I built my VS1 tunnel ready today... First I checked all the joints in the hull where the different plywood parts join and added some CA glue where it was needed.
Then (as per instructions) I blue-printed the bottom of the sponsons with a flat Great Planes sander. The idea is to match the left sponson with the right so when you put the boat on a flat set-up surface there will be no "tweak". Then also to make the rear riding surfaces completely flat... Do it with 80 grip paper first and finish it with 150. If you sand through the clear coat you need to re-seal the wood. Use an automotive 2K clear or epoxy finishing resin (like ZAP). If you use the finishing resin brush it on and leave if soaking in for a while and then wipe most of it off with a lint-free paper towel. After the clear or resin has hardened over night re-sand it slightly with 150 sanding paper again...
One big advantage with the O.S. motor is that you can adjust/shim the steering pivot pin angle to what you want it to be at separately from the AoA of the prop. If you look at the first picture here above (upside down) you see that I first attached just the motor mount base to the VS1. Its much easier to check the hinge pin angle then vs the flat set-up board when the rest of the motor is not in the way... Shim it so its at least at 90 deg to the "water" to begin with. I'm no tunnel expert so I'll come back with some more set-up guides as I figure it out...
Then I assembled the rest of the lower end of the motor to the rig and set the AoA of it with a digital angle finder on top of the spray plate. The hight of it I set at so the round "bullet" is just above the set-up board.
Its also a little easier to make the steering cable assembly without the engine in place also. I opted for using Sullivan #508 wires. There is nothing wrong with the stock wires but I just like the Sullivan's better...
I use Futaba S3305 for steering and Futaba S3115 for throttle.
The stock VS1 steering pull-pull wheel is used. its made for the stock Futaba 35 mm servo disc. In this picture you can see that I also used the extremely flexible Sullivan #507 cable for the throttle - its only 0.8 mm in diameter and the drawback of that is that the outer nylon tube is tiny also. But I used the stock VS1 nylon tube as a step-up adapter by using a 2 mm drill-bit and opened the hole slightly so it could be pushed over the Sullivan tube... A drop of Zap green CA glue at each end and it's done... :)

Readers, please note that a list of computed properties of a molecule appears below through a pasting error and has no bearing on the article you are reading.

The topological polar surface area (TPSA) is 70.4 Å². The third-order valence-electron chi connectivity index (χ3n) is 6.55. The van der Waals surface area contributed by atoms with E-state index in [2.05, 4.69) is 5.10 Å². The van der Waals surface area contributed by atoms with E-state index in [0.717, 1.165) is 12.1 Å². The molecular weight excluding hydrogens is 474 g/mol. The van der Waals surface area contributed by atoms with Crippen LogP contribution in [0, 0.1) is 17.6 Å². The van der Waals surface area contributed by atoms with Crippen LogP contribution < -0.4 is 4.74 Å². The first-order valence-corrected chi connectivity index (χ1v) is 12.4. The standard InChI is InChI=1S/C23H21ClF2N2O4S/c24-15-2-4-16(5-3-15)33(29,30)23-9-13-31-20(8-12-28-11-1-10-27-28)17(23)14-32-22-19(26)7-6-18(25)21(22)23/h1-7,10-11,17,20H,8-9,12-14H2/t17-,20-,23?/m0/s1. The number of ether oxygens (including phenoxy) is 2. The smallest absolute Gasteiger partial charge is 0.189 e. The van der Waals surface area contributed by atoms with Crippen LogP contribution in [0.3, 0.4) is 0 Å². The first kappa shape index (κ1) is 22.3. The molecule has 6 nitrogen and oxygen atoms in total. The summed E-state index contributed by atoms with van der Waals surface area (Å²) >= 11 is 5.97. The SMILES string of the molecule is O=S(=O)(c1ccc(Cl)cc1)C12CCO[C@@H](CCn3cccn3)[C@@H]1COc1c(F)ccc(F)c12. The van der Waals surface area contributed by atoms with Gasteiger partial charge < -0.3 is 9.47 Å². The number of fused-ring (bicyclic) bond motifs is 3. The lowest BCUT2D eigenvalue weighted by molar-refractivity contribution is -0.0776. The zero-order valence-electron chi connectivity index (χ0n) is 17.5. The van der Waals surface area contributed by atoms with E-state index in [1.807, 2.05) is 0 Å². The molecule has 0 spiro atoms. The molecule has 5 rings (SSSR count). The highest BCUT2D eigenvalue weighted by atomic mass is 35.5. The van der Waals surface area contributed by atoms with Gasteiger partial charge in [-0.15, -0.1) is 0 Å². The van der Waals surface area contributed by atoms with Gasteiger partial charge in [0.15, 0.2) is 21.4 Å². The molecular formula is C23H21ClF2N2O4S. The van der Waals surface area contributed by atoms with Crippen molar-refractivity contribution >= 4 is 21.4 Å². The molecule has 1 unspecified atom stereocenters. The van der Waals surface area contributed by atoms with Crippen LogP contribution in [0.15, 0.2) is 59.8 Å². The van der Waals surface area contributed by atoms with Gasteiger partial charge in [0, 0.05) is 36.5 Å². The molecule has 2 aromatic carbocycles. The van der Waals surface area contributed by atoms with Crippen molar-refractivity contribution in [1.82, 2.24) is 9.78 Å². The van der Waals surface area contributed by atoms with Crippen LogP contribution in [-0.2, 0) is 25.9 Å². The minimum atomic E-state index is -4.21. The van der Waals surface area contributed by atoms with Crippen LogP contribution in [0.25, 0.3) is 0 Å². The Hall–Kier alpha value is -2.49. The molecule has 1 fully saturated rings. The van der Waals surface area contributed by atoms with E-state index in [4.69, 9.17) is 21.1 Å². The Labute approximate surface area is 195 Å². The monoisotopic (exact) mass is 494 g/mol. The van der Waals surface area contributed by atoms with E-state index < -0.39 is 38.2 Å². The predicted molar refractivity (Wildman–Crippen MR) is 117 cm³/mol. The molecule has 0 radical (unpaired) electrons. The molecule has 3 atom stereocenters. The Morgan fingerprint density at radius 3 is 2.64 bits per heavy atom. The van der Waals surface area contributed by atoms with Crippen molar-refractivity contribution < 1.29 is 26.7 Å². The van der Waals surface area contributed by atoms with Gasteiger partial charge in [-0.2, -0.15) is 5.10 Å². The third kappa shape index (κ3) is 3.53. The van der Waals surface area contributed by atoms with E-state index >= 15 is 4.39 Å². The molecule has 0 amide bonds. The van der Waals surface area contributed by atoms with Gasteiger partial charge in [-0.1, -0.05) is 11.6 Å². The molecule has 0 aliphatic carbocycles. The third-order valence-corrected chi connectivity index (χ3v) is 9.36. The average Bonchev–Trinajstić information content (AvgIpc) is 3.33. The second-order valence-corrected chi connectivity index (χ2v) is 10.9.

You can also see that I opened up the holes for the Sullivan #508 nylon tubes in the plastic guide so I could run them through it... I CA glued them to the plastic guide plate.
Ps. don't forget to add some silicone sealant or Zap-a-dap-a-goo between the plastic guide and the box before you mount it to the box...
The other end of the tiny Sullivan throttle cable also got the same step-up stock VS1 nylon tube "adapter" over the tiny Sullivan 1.8 mm nylon tube as I did at the radio box. But this one is so short you can get away with not opening up the hole at all in the white stock tube. Its a tight fit though. A drop of CA glue between the nylon tubes and they cant slip-n-slide...
I made my own metal tank with a hopper for the VS1. I will test if its any noticeable difference vs the stock tank (that is a really nice unit BTW).
I balanced it at 219 mm with two packs of Great Planes GPMQ4485 self adhesive lead weights. This is where the bulk of it is placed and then the rest is inside the radio box floor.
A front view of the tank.
I made a very simple oiler for the motor. It's made from a simple 2 mm thick fiber glass sheet with two holes where I bolted an 1/8 off-road fuel filter holder to... Simple and clean. :)
One of few things we can modify on out motors (we only run the stock class) is to make the fins sharp. So I did. The other modification we can do to the motor is to re-shim it so I removed the shim completely for added torque.
This is how it looks with decals on it.
We have a fixed national starting number on our tunnels all season - mine is #5 this year...
So now its basically done - it's a few items to fix before testing but not much. This will be fun! :)
Ps. the RTR weight (no fuel) ended up at 2400 g.
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